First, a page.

But are we also drawn into the disturbing allure of the photography, that almost glamourizes the strange beauty of dead flesh? In an interview with the cops after Dahmer was finally arrested in 1991, he says, ‘I liked how the organs looked, when I held them…shiny.’
In pure dramatic terms, has there been a more effective edge of the seat factor? Time after time, people mentioned the smell coming from Dahmer’s apartment, his grandmother’s basement, even him. ‘Check the closet/the case/the fridge!’ we cry in exasperation as we gasp at the incompetency of everyone on screen. ‘Open the box!’
In terms of popularity, the warning signs that now accompany the start of every program are red rags to a bull. ‘Substances, language, violence, nudity, gore, sexual violence, smoking.’
Notice how ‘gore’ is hidden away there – a four-letter word that should really have read ‘dismemberment of murdered corpses tucked away in the lettuce section of the refrigerator.’ Trust me – smoking’s the least of your worries with this series.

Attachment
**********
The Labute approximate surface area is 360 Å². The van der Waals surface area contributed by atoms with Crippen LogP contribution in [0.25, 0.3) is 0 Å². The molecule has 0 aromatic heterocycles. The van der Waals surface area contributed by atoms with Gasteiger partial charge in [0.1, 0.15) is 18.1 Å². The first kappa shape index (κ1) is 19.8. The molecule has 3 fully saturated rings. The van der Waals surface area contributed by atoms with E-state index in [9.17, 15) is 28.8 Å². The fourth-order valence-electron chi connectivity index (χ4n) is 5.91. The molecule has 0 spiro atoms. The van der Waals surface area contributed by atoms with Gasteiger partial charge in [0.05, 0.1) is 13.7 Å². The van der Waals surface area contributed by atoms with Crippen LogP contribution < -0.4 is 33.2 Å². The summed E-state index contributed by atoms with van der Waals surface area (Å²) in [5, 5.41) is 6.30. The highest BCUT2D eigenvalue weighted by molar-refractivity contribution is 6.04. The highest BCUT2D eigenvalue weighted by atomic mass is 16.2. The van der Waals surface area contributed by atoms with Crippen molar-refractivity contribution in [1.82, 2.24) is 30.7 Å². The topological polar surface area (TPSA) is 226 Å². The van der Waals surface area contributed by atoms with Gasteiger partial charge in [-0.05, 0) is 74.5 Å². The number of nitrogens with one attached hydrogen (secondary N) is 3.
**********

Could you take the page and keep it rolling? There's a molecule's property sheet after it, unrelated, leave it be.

As for ‘language’, any swearing on screen will be drowned out by your own cries of ‘WHAAAAAAAAT!’ in your own living room.
It is doubtful any other TV creator would have had the guts or the brilliance to pull off Dahmer. Yes, every new generation of TV executives and creators has to push the envelope, but Murphy is the walking Freightliner behind the entire USPS system.
He has the ability to put the ‘extra’ into ‘ordinary’.
How does someone like Dahmer who is, on the surface, seemingly banal, come to reveal such horrific depths?
Casting is also key to watchability and Evan Peters delivers an incredible performance as Dahmer. After multiple roles in American Horror Story, he starred as Detective Colin Zabel in the http://hbo.com crime drama Mare of Easttown, which won him a Primetime Emmy Award in 2021.
Netflix’s shares recently took a massive nosedive in the aftermath of Covid. It looks as if with Dahmer, the fortune they gave Murphy has paid off, and its enormous success shows that the streaming service has turned a massive corner.
Eat your hearts out, doubters. On second thoughts, don’t.
Or, if you do, make sure you have that can of Bud to hand.